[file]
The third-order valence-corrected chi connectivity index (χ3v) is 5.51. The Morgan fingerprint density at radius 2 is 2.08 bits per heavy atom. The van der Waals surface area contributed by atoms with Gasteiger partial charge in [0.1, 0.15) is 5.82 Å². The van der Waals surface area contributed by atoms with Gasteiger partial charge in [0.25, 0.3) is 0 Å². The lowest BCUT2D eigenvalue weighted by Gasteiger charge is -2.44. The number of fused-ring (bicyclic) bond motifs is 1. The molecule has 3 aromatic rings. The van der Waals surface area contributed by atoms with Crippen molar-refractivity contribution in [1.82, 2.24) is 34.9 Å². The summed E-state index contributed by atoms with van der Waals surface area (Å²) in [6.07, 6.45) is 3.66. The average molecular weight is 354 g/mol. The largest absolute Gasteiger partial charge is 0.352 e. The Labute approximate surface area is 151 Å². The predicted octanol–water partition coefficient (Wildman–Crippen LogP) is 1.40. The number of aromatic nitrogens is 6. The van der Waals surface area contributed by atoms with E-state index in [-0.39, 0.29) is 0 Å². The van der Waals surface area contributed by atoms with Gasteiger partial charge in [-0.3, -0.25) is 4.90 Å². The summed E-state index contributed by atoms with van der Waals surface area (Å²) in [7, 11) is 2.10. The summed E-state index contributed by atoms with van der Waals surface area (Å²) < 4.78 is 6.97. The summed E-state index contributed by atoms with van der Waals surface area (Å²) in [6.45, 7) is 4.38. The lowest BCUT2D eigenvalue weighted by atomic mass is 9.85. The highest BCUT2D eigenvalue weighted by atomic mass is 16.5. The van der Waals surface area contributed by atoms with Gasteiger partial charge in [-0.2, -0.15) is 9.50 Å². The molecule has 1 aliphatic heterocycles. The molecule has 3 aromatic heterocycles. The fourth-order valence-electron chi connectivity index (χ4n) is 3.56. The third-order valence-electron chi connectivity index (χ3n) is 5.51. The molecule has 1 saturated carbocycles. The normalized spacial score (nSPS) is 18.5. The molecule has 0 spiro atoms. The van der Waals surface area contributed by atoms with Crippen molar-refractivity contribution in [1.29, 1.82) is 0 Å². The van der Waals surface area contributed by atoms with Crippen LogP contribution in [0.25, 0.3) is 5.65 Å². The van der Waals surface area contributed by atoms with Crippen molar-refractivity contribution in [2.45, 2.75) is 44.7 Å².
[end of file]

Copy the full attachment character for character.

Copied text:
The third-order valence-corrected chi connectivity index (χ3v) is 5.51. The Morgan fingerprint density at radius 2 is 2.08 bits per heavy atom. The van der Waals surface area contributed by atoms with Gasteiger partial charge in [0.1, 0.15) is 5.82 Å². The van der Waals surface area contributed by atoms with Gasteiger partial charge in [0.25, 0.3) is 0 Å². The lowest BCUT2D eigenvalue weighted by Gasteiger charge is -2.44. The number of fused-ring (bicyclic) bond motifs is 1. The molecule has 3 aromatic rings. The van der Waals surface area contributed by atoms with Crippen molar-refractivity contribution in [1.82, 2.24) is 34.9 Å². The summed E-state index contributed by atoms with van der Waals surface area (Å²) in [6.07, 6.45) is 3.66. The average molecular weight is 354 g/mol. The largest absolute Gasteiger partial charge is 0.352 e. The Labute approximate surface area is 151 Å². The predicted octanol–water partition coefficient (Wildman–Crippen LogP) is 1.40. The number of aromatic nitrogens is 6. The van der Waals surface area contributed by atoms with E-state index in [-0.39, 0.29) is 0 Å². The van der Waals surface area contributed by atoms with Gasteiger partial charge in [-0.3, -0.25) is 4.90 Å². The summed E-state index contributed by atoms with van der Waals surface area (Å²) in [7, 11) is 2.10. The summed E-state index contributed by atoms with van der Waals surface area (Å²) < 4.78 is 6.97. The summed E-state index contributed by atoms with van der Waals surface area (Å²) in [6.45, 7) is 4.38. The lowest BCUT2D eigenvalue weighted by atomic mass is 9.85. The highest BCUT2D eigenvalue weighted by atomic mass is 16.5. The van der Waals surface area contributed by atoms with Gasteiger partial charge in [-0.2, -0.15) is 9.50 Å². The molecule has 1 aliphatic heterocycles. The molecule has 3 aromatic heterocycles. The fourth-order valence-electron chi connectivity index (χ4n) is 3.56. The third-order valence-electron chi connectivity index (χ3n) is 5.51. The molecule has 1 saturated carbocycles. The normalized spacial score (nSPS) is 18.5. The molecule has 0 spiro atoms. The van der Waals surface area contributed by atoms with Crippen molar-refractivity contribution in [1.29, 1.82) is 0 Å². The van der Waals surface area contributed by atoms with Crippen LogP contribution in [0.25, 0.3) is 5.65 Å². The van der Waals surface area contributed by atoms with Crippen molar-refractivity contribution in [2.45, 2.75) is 44.7 Å².